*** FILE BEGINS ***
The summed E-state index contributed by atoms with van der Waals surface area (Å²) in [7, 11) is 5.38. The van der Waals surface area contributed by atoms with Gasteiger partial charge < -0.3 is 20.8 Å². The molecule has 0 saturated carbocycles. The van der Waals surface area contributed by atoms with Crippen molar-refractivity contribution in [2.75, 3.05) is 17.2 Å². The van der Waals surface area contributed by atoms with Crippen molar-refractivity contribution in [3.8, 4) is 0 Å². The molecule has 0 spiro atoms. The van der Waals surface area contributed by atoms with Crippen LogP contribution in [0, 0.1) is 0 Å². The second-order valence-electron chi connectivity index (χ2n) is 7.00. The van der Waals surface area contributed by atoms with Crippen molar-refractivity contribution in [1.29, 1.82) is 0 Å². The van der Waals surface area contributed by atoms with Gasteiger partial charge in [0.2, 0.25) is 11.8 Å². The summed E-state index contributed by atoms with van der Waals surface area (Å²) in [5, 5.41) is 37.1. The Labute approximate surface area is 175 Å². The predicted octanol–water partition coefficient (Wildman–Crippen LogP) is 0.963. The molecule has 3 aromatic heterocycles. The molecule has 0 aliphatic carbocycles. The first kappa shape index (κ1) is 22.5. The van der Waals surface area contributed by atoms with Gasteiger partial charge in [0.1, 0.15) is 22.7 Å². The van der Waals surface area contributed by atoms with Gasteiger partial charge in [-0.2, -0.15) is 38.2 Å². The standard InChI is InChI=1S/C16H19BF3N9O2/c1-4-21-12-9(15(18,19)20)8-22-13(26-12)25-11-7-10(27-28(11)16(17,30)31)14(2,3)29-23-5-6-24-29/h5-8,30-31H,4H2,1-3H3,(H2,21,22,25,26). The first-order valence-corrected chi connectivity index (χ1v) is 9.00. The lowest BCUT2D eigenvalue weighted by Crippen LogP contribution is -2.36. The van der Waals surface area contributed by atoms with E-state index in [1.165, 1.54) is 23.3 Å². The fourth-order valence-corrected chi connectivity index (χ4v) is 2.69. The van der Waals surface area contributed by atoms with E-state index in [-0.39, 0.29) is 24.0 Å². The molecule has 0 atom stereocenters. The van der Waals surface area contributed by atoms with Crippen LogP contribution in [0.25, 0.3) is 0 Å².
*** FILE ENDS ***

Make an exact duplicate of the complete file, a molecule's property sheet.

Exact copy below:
The summed E-state index contributed by atoms with van der Waals surface area (Å²) in [7, 11) is 5.38. The van der Waals surface area contributed by atoms with Gasteiger partial charge < -0.3 is 20.8 Å². The molecule has 0 saturated carbocycles. The van der Waals surface area contributed by atoms with Crippen molar-refractivity contribution in [2.75, 3.05) is 17.2 Å². The van der Waals surface area contributed by atoms with Crippen molar-refractivity contribution in [3.8, 4) is 0 Å². The molecule has 0 spiro atoms. The van der Waals surface area contributed by atoms with Crippen LogP contribution in [0, 0.1) is 0 Å². The second-order valence-electron chi connectivity index (χ2n) is 7.00. The van der Waals surface area contributed by atoms with Crippen molar-refractivity contribution in [1.29, 1.82) is 0 Å². The van der Waals surface area contributed by atoms with Gasteiger partial charge in [0.2, 0.25) is 11.8 Å². The summed E-state index contributed by atoms with van der Waals surface area (Å²) in [5, 5.41) is 37.1. The Labute approximate surface area is 175 Å². The predicted octanol–water partition coefficient (Wildman–Crippen LogP) is 0.963. The molecule has 3 aromatic heterocycles. The molecule has 0 aliphatic carbocycles. The first kappa shape index (κ1) is 22.5. The van der Waals surface area contributed by atoms with Gasteiger partial charge in [0.1, 0.15) is 22.7 Å². The van der Waals surface area contributed by atoms with Gasteiger partial charge in [-0.2, -0.15) is 38.2 Å². The standard InChI is InChI=1S/C16H19BF3N9O2/c1-4-21-12-9(15(18,19)20)8-22-13(26-12)25-11-7-10(27-28(11)16(17,30)31)14(2,3)29-23-5-6-24-29/h5-8,30-31H,4H2,1-3H3,(H2,21,22,25,26). The first-order valence-corrected chi connectivity index (χ1v) is 9.00. The lowest BCUT2D eigenvalue weighted by Crippen LogP contribution is -2.36. The van der Waals surface area contributed by atoms with E-state index in [1.165, 1.54) is 23.3 Å². The fourth-order valence-corrected chi connectivity index (χ4v) is 2.69. The van der Waals surface area contributed by atoms with E-state index in [-0.39, 0.29) is 24.0 Å². The molecule has 0 atom stereocenters. The van der Waals surface area contributed by atoms with Crippen LogP contribution in [0.25, 0.3) is 0 Å².